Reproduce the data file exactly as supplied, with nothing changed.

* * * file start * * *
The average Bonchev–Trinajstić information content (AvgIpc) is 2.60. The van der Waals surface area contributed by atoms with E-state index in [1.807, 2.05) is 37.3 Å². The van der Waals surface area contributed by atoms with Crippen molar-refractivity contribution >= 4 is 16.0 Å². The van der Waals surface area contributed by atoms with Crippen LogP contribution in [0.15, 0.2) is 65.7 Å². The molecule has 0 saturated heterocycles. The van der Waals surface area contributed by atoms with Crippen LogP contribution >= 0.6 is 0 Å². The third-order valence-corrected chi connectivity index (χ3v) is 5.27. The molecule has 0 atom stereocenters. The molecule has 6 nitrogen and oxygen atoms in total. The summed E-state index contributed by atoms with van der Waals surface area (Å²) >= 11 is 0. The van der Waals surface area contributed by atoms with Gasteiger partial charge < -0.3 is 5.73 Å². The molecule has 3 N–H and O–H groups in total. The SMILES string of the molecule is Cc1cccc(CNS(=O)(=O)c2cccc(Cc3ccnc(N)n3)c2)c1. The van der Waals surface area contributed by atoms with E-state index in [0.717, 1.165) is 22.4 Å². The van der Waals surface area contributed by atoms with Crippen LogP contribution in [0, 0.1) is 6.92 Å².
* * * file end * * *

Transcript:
The average Bonchev–Trinajstić information content (AvgIpc) is 2.60. The van der Waals surface area contributed by atoms with E-state index in [1.807, 2.05) is 37.3 Å². The van der Waals surface area contributed by atoms with Crippen molar-refractivity contribution >= 4 is 16.0 Å². The van der Waals surface area contributed by atoms with Crippen LogP contribution in [0.15, 0.2) is 65.7 Å². The molecule has 0 saturated heterocycles. The van der Waals surface area contributed by atoms with Crippen LogP contribution >= 0.6 is 0 Å². The third-order valence-corrected chi connectivity index (χ3v) is 5.27. The molecule has 0 atom stereocenters. The molecule has 6 nitrogen and oxygen atoms in total. The summed E-state index contributed by atoms with van der Waals surface area (Å²) >= 11 is 0. The van der Waals surface area contributed by atoms with Gasteiger partial charge < -0.3 is 5.73 Å². The molecule has 3 N–H and O–H groups in total. The SMILES string of the molecule is Cc1cccc(CNS(=O)(=O)c2cccc(Cc3ccnc(N)n3)c2)c1. The van der Waals surface area contributed by atoms with E-state index in [0.717, 1.165) is 22.4 Å². The van der Waals surface area contributed by atoms with Crippen LogP contribution in [0, 0.1) is 6.92 Å².